DOHA — Japan was accused of scare tactics at world talks on wildlife protection on Monday as it campaigned against a proposal to curb trade in bluefin tuna, the succulent sushi delicacy.
The 175-nation Convention on International Trade in Endangered Species (CITES), meeting until March 25, is gearing up to vote on banning commerce in bluefin from the Mediterranean and eastern Atlantic, a motion that requires a two-thirds majority to pass.
So far, fewer than 40 of the approximately 150 countries in Doha have declared their intention to back the move.
"It is very much up in the air. There's a lot of jockeying," said Patrick Van Klaveren of Monaco, which is leading the charge for a ban.
"Japan's lobbying is formidable. Three or four people from the Japanese delegation are constantly criss-crossing the Convention, arranging meetings," he told AFP.
On Sunday, Japanese delegates met with some African nations, said a negotiator from west Africa.
"We are used to it. They do the same thing before each meeting of the International Whaling Commission," the body that oversees global whale populations, he said.
Van Klaveren said that Tokyo was also targeting developing countries, "scaring them about what could happen to their (own tuna) stocks, along the lines of 'your turn will come'."
Monaco's proposal entails placing Atlantic- and Mediterranean-caught bluefin under Appendix I of the CITES rulebook, meaning fish caught in those sea areas could not be sold internationally.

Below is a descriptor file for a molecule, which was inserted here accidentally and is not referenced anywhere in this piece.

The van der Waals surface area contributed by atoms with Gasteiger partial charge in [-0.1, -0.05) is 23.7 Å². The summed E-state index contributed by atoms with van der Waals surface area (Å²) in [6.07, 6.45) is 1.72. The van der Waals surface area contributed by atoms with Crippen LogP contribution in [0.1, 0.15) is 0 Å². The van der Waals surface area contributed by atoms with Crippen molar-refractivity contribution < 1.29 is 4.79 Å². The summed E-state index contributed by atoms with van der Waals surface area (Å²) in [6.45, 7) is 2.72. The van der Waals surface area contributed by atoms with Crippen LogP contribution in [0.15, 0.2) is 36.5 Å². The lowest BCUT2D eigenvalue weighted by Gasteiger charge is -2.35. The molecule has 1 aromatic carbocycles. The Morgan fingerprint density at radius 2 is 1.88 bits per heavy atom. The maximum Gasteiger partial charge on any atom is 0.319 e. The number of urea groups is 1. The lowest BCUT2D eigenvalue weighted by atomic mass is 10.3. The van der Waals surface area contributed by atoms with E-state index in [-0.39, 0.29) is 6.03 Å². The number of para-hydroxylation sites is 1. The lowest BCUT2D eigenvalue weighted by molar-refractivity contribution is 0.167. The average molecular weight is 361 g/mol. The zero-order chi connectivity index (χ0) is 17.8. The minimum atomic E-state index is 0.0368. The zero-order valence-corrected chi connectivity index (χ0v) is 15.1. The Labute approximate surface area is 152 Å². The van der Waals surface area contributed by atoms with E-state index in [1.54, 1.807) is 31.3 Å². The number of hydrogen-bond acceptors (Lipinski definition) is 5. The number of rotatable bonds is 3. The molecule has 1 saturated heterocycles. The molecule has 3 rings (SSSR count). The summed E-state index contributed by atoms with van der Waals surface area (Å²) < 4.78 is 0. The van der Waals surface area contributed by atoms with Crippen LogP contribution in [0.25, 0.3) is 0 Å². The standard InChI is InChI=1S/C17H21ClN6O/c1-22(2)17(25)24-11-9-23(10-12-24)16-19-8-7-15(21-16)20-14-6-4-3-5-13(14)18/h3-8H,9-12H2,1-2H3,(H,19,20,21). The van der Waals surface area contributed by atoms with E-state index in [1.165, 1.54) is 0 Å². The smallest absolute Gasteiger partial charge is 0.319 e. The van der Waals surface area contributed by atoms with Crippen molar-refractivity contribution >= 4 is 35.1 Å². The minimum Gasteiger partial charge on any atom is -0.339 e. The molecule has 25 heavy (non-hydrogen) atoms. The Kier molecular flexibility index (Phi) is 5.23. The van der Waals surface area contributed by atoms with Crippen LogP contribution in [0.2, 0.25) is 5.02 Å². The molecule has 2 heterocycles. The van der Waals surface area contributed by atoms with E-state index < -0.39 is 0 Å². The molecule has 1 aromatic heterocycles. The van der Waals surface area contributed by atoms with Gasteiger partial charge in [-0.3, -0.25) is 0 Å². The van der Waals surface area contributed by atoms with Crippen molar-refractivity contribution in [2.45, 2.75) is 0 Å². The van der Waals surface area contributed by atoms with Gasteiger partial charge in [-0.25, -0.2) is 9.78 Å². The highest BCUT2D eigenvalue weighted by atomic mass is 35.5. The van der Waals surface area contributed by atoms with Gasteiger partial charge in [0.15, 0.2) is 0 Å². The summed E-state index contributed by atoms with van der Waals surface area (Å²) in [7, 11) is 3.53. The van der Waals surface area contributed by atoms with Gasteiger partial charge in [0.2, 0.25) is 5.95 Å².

Even though it would not affect bluefin caught in the Pacific, "the Pacific island nations and Asia are also quite sensitive" to Japan's arguments, said van Klaveren.
"Japan is threatening them," said Sue Lieberman, policy director for the Pew Environment Group in Washington.
Tokyo has vowed to fight the moratorium, saying it would ignore any such measure voted into place.
In Seoul on Thursday, the Japanese vice farm minister, Masahiko Yamada, pressed his South Korean counterpart to support Japan's position.
"The Tokyo side made sure that Seoul will continue cooperating with Japan on this issue," Yamada said in a statement.
Tunisia, with major bluefin fisheries in the Mediterranean, is also working the halls in Doha, hoping to muster support from the 22 Arab League nations against the proposal, NGOs said.
A delegate from Tunis denied this. "We have expressed our position, but have done nothing to encourage other countries to share it," Khaled Zahlah told AFP.
Van Klaveren voiced regret that the EU had not taken a stronger stand.
The 27-nation bloc favours the ban amid mounting evidence that stocks of the precious fish -- which can sell for more than 100,000 dollars apiece in Japan -- have crashed over the past 30 years.
But it has asked for implementation to be postponed until a November meeting of ICAAT, the inter-governmental fishery group that manages tuna stocks in the Atlantic Ocean and adjacent seas.
"The EU is not very active. It is absorbed by its own internal negotiations," Van Klaveren complained.
The rotating EU presidency is currently held by Spain which, along with France and Italy, accounts for 50 percent of Mediterranean bluefin catches.
Norway, Switzerland, Colombia, Costa Rica, Ecuador and Serbia also support the bluefin moratorium, he added.
Japan says that bluefin is not facing extinction, but acknowledges that recent rates of exploitation are probably not sustainable.
The solution, it insists, is stricter management of fisheries, which have consistently exceeded their own quotas.
The CITES secretariat, which makes recommendations on proposals before the Convention, declared on Saturday that bluefin tuna fisheries in the two sea zones were in crisis and met the criteria for a total ban on international trade.
The issue will be debated on Thursday, although a vote is unlikely to take place before next week, officials said.
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